The United States is among the most desirable destinations for would-be expats, anywhere in the world. To obtain the right to reside there permanently, however, you’ll need to jump through a few legal hoops.
The Trump era has made immigration into the USA more complex – but that doesn’t mean that the fabled wall has actually gone up. With the help of the right legal representation, it’s possible for a solution to be found in even difficult cases.
Of course, if you don’t have a job to move into, then you’ll face a greater challenge. Fortunately, there are several types of visas available to those who’ve not yet found work.
The EB-1A is the exceptional talent visa equivalent for the United States. Like most countries, the US is keen to welcome the world’s best and brightest: that means world-class soccer players, brilliant scientists, and high-performing executives. Of course, demonstrating your competence can be difficult, depending on your field of expertise. Awards, letters of reference, and a strong business portfolio can all help you to make your case.
If you’re an international investor and entrepreneur willing to put money into the American economy, then you’ll be able to simply buy your way in. If you have at least $500,000 spare, you’re well on your way to a green card. Rather than having a job to walk into, you’ll be expected to provide jobs for American workers.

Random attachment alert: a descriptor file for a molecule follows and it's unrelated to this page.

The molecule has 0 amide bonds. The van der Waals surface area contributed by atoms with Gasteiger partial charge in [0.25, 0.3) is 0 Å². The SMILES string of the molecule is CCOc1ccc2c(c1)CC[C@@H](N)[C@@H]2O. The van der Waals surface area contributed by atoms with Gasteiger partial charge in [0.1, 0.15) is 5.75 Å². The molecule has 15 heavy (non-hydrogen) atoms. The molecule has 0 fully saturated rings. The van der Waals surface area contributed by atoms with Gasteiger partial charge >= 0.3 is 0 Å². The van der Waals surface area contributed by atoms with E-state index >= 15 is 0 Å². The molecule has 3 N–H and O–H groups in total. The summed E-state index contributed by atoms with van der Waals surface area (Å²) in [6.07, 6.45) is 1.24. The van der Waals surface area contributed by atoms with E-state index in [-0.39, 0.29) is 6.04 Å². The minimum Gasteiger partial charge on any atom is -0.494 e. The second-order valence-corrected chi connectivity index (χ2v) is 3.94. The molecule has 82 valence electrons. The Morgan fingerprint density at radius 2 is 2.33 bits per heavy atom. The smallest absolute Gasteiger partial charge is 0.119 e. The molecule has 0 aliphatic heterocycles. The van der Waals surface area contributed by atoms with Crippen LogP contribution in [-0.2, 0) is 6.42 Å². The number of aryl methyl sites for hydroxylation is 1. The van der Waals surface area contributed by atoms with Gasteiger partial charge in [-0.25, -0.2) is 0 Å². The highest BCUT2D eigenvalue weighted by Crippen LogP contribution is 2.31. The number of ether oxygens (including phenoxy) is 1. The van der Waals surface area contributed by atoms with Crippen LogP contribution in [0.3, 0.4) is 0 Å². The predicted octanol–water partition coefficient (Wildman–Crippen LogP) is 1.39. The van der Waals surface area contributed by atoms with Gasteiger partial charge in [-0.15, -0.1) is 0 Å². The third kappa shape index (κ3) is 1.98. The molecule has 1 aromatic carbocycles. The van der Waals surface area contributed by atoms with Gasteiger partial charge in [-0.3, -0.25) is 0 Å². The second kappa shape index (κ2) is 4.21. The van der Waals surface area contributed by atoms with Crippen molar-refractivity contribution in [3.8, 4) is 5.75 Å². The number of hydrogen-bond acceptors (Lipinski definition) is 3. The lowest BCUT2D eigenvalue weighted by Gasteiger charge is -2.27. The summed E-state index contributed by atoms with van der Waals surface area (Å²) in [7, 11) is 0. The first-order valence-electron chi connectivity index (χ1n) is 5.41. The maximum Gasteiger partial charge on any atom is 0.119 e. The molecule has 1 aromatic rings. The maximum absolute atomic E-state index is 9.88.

EB-2 and EB-3
EB-2 and EB-3 are the categories of visas that actively require the input of an employer, which will be expected to sponsor the worker in order to get them into the country. It is the responsibility of the sponsoring employer to file a petition on behalf of the would-be immigrant, with the USCIS.
Diversity Immigrant Visa
The US makes around 50,000 visas available every year to residents of countries with historically low rates of immigration into the US, as part of the Diversity Immigrant Visa program. Every entry into this program must be submitted electronically, and requests are effectively granted on a random basis. Just one entry can be submitted per person during a given registration period.
Why do I need a lawyer?
It’s technically possible to get into the United States legally, without the need for outside assistance. However, the process is complicated and fast-moving; you’ll need to fill out and understand a range of forms, many of which might be written in a language you’re not yet fluent in. Often, the status of your application might shift, and you’ll need to be able to react quickly to take advantage.
An experienced immigration lawyer will have the skills and experience to recognize the likely outcome of a given course of legal action and to advise you of what the appropriate next step should be. They’ll be able to present you with options and give you the best chance of emerging with a visa in hand. If their input spells the difference between a successful application and an unsuccessful one, then the asking price might well be worthwhile.